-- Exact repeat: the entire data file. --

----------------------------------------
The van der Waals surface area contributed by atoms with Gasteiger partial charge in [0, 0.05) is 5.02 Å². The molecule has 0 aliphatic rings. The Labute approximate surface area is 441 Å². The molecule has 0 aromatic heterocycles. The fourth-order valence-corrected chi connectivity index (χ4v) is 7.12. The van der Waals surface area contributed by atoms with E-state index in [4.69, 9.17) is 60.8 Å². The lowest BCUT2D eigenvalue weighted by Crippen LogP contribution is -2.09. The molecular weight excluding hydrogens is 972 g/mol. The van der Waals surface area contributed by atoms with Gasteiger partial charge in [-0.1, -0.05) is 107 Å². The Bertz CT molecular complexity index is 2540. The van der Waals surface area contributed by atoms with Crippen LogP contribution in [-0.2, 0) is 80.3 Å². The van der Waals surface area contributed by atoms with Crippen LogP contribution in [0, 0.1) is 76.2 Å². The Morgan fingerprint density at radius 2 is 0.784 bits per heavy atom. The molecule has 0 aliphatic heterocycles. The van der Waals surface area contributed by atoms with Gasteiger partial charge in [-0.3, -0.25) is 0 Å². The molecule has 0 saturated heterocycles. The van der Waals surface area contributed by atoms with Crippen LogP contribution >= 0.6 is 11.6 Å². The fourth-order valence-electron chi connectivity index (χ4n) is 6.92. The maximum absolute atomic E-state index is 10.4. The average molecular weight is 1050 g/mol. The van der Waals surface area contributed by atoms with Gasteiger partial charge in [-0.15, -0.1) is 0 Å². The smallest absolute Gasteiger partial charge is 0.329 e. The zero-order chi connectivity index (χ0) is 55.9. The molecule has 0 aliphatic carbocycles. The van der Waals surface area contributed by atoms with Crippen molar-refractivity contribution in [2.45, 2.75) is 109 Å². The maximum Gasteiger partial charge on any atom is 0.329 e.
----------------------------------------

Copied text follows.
The van der Waals surface area contributed by atoms with Gasteiger partial charge in [0, 0.05) is 5.02 Å². The molecule has 0 aliphatic rings. The Labute approximate surface area is 441 Å². The molecule has 0 aromatic heterocycles. The fourth-order valence-corrected chi connectivity index (χ4v) is 7.12. The van der Waals surface area contributed by atoms with E-state index in [4.69, 9.17) is 60.8 Å². The lowest BCUT2D eigenvalue weighted by Crippen LogP contribution is -2.09. The molecular weight excluding hydrogens is 972 g/mol. The van der Waals surface area contributed by atoms with Gasteiger partial charge in [-0.1, -0.05) is 107 Å². The Bertz CT molecular complexity index is 2540. The van der Waals surface area contributed by atoms with Crippen LogP contribution in [-0.2, 0) is 80.3 Å². The van der Waals surface area contributed by atoms with Crippen LogP contribution in [0, 0.1) is 76.2 Å². The Morgan fingerprint density at radius 2 is 0.784 bits per heavy atom. The molecule has 0 aliphatic heterocycles. The van der Waals surface area contributed by atoms with Gasteiger partial charge in [-0.3, -0.25) is 0 Å². The molecule has 0 saturated heterocycles. The van der Waals surface area contributed by atoms with Crippen LogP contribution >= 0.6 is 11.6 Å². The fourth-order valence-electron chi connectivity index (χ4n) is 6.92. The maximum absolute atomic E-state index is 10.4. The average molecular weight is 1050 g/mol. The van der Waals surface area contributed by atoms with Gasteiger partial charge in [-0.15, -0.1) is 0 Å². The smallest absolute Gasteiger partial charge is 0.329 e. The zero-order chi connectivity index (χ0) is 55.9. The molecule has 0 aliphatic carbocycles. The van der Waals surface area contributed by atoms with Crippen molar-refractivity contribution in [2.45, 2.75) is 109 Å². The maximum Gasteiger partial charge on any atom is 0.329 e.